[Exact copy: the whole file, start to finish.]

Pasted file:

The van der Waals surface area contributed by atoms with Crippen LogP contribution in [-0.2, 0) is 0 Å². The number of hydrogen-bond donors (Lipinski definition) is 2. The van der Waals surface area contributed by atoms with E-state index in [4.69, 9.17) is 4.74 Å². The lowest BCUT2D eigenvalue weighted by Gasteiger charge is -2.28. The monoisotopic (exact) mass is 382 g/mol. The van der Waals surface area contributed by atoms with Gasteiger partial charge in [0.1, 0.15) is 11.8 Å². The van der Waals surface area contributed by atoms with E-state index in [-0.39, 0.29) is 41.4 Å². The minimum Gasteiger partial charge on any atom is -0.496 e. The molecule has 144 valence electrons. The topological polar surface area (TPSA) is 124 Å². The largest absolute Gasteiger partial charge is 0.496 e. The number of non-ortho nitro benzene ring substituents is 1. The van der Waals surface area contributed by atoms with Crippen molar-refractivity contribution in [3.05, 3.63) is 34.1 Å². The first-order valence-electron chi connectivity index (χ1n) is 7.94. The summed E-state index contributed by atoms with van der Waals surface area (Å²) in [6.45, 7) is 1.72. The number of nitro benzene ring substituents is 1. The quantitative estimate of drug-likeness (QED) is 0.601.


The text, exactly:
The van der Waals surface area contributed by atoms with Crippen LogP contribution in [-0.2, 0) is 0 Å². The number of hydrogen-bond donors (Lipinski definition) is 2. The van der Waals surface area contributed by atoms with E-state index in [4.69, 9.17) is 4.74 Å². The lowest BCUT2D eigenvalue weighted by Gasteiger charge is -2.28. The monoisotopic (exact) mass is 382 g/mol. The van der Waals surface area contributed by atoms with Gasteiger partial charge in [0.1, 0.15) is 11.8 Å². The van der Waals surface area contributed by atoms with E-state index in [-0.39, 0.29) is 41.4 Å². The minimum Gasteiger partial charge on any atom is -0.496 e. The molecule has 144 valence electrons. The topological polar surface area (TPSA) is 124 Å². The largest absolute Gasteiger partial charge is 0.496 e. The number of non-ortho nitro benzene ring substituents is 1. The van der Waals surface area contributed by atoms with Crippen molar-refractivity contribution in [3.05, 3.63) is 34.1 Å². The first-order valence-electron chi connectivity index (χ1n) is 7.94. The summed E-state index contributed by atoms with van der Waals surface area (Å²) in [6.45, 7) is 1.72. The number of nitro benzene ring substituents is 1. The quantitative estimate of drug-likeness (QED) is 0.601.